Introduction: How to Repot a Money Tree AKA Pachira Aquatica

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The Money Tree, or Pachira aquatica, is a popular & novel houseplants. It's proclaimed to bring good luck & prosperity into our homes. Here's how to repot a Money Tree plus the special soil mix to use.

The Money Tree, or Pacquira aquatica, is proclaimed to bring good luck into our homes. There are actually a few plants which go by the names of Money Plant and Money Tree. Who knows how the Pacquira got this name but we’ll run with it. Lovely as it is, there’s 1 thing you need to know about repotting a Money Tree and that’s the mix to use.

In its native subtropical and tropical habitats, this plant is a tree which reaches 50-60′. It grows on the edges of streams and swamps and this plays into the mix that it prefers when grown as a houseplant. In other words, the Money Plant isn’t a native desert dweller.

A couple of fun facts before we get into the transplanting. This plant, when growing in its environs, has various common names like Malabar Chestnut and French Peanut. When sold in the houseplant trade it goes by Money Tree. This is a marketing ploy just like Lucky Bamboo.

You might find it tied with a red ribbon just like mine. Red is a symbol of happiness and good luck in Chinese culture. My Money Tree was wrapped with black tape at the bottom to hold the trunks together as they form a braid. I cut the tape off after the transplanting but left the red ribbon on. It’s a young plant and I want the trunks to stay together until they grow into each other over time. Besides, I’m not cutting off any of the prosperity components!

Step 1: Here Is the Mix to Use

My Money Tree was planted in straight peat moss when I bought. The grower did this so it was light for transporting.

I use (approximately) : 3/4 coco fiber with chips, 1/8 charcoal & 1/8 local organic compost. Charcoal improves the drainage & absorbs impurities & odors. I use Tank’s local compost. Give Dr. Earth’s a try if you can’t find any where you live. Both enrich the soil naturally so the roots are healthy & the plants grow stronger.

The mix needs to be rich (think by a stream or swamp) but also freely drain. Options include: succulent & cactus mix, horticultural sand, coco coir, peat moss, perlite & pumice chips. For instance, 1/2 succulent & cactus mix & 1/2 horticultural (not builder’s) sand would work. Or, 1/2 coco coir & 1/2 pumice. I always add in compost to level up the richness factor.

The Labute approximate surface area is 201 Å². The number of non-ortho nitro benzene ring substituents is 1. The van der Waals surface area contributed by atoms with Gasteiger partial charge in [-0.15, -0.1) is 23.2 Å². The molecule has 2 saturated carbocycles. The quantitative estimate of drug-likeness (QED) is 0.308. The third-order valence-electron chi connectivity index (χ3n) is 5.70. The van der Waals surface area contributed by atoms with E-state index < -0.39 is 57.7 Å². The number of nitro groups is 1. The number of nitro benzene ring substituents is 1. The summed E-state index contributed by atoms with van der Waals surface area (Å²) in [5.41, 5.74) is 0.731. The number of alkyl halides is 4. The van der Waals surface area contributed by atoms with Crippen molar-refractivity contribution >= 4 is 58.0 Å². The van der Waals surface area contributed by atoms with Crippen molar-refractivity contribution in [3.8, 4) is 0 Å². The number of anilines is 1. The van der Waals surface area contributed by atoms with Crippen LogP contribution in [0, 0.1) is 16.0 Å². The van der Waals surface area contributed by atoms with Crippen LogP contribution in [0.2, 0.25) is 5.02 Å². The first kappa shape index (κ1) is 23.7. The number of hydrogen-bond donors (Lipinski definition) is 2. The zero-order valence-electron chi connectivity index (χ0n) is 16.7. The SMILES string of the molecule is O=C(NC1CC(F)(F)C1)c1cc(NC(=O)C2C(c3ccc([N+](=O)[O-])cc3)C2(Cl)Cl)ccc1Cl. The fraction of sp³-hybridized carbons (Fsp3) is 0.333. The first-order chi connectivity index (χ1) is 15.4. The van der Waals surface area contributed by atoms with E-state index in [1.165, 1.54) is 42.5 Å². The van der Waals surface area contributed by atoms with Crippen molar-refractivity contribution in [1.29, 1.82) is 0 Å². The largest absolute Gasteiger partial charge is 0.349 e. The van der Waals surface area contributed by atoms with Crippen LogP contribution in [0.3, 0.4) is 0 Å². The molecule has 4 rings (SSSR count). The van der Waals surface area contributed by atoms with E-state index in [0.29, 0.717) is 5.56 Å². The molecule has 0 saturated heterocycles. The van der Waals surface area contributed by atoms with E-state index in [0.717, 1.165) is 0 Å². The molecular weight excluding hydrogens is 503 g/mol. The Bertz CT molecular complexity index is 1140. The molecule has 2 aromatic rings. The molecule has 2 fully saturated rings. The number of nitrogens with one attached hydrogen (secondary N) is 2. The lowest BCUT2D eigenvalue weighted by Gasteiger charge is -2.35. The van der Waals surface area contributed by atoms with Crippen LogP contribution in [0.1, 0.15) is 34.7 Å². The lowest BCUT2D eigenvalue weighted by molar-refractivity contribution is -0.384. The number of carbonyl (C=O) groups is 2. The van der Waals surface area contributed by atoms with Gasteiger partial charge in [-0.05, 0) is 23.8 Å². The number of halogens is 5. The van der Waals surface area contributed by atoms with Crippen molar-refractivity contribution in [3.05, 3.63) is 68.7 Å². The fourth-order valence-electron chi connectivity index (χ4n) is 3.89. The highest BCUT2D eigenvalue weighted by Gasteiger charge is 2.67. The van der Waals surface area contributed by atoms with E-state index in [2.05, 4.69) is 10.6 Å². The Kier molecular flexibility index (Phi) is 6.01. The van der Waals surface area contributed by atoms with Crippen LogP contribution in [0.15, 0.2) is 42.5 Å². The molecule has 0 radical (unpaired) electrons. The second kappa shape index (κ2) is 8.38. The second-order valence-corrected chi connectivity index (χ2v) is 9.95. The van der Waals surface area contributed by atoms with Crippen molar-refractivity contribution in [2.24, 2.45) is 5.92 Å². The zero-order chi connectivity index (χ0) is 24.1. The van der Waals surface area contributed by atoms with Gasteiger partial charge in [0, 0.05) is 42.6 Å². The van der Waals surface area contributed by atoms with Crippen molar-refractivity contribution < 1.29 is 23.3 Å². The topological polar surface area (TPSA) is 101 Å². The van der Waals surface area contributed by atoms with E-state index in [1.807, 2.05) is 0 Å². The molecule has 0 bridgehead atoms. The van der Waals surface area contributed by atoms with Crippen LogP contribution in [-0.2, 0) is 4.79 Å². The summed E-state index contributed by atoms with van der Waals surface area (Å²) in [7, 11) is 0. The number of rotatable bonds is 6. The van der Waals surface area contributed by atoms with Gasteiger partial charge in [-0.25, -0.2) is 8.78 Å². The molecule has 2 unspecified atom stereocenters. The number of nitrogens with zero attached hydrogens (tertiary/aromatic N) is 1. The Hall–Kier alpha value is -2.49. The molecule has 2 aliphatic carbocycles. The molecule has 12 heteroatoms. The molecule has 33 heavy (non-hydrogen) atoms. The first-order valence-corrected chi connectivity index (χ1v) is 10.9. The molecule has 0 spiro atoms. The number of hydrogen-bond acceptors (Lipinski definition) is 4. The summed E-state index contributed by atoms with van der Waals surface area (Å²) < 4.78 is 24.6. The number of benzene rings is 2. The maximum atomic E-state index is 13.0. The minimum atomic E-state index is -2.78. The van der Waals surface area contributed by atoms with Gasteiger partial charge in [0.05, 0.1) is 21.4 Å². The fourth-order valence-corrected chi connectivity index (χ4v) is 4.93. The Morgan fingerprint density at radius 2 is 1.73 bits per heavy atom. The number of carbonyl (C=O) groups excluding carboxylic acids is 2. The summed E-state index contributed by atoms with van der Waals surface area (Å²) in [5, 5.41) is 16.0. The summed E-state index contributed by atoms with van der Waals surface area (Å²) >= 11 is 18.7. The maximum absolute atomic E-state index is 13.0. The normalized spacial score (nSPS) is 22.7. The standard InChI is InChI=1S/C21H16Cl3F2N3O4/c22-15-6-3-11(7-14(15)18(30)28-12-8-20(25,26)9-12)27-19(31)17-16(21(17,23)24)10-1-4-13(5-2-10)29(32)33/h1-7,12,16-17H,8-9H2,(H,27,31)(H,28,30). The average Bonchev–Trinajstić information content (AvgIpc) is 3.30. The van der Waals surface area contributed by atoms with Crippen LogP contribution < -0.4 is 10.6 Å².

Step 2: Repotting Your Money Tree

Spring into early summer is the best time for repotting a Money Tree. Mine was in a very small grow pot & fell off a table & lost a lot of the mix. I repotted in early February but here in Tucson the days are warm & getting longer. Sometimes, for whatever reason, you have to repot in winter & that’s okay. Just know that spring is the best.

You can repot a Money Tree every 2 years or as needed. Some plants do better slightly potbound, but this isn’t 1 of them.

The pot size or type doesn’t matter. Just make sure you go up a pot size or 2 & that it’s proportionate to the size of the plant.

It’s important that the pot has at least 1 drain hole.

Going hand & hand with the above, make sure whatever version of the mix you use drains well.
It’s okay to shave the root ball a bit if you need to. Bonsai masters will shave off 1/8 to 1/4 of the root ball every fews years & then put it back into the same container.

This stimulates new root growth but allows the plant to stay in the same prized pot. I’ve never done this; instead I just go up a pot size or 2.

Step 3: Money Tree Care After Repotting

I water thoroughly until it drains out of the mix. The plant was put in my very bright utility room for a few days after I filmed the video. I’ve since moved it into the guest bathroom to join my Peperomias. There’s a skylight which keeps the room bright with natural light all day. If only it was bigger I’d have room for more plants!

So there you have it, repotting or transplanting a Money Tree isn’t difficult at all. Just be mindful of the mix you use and yours will be happy. Good luck here we come!

Happy Gardening,

Nell Foster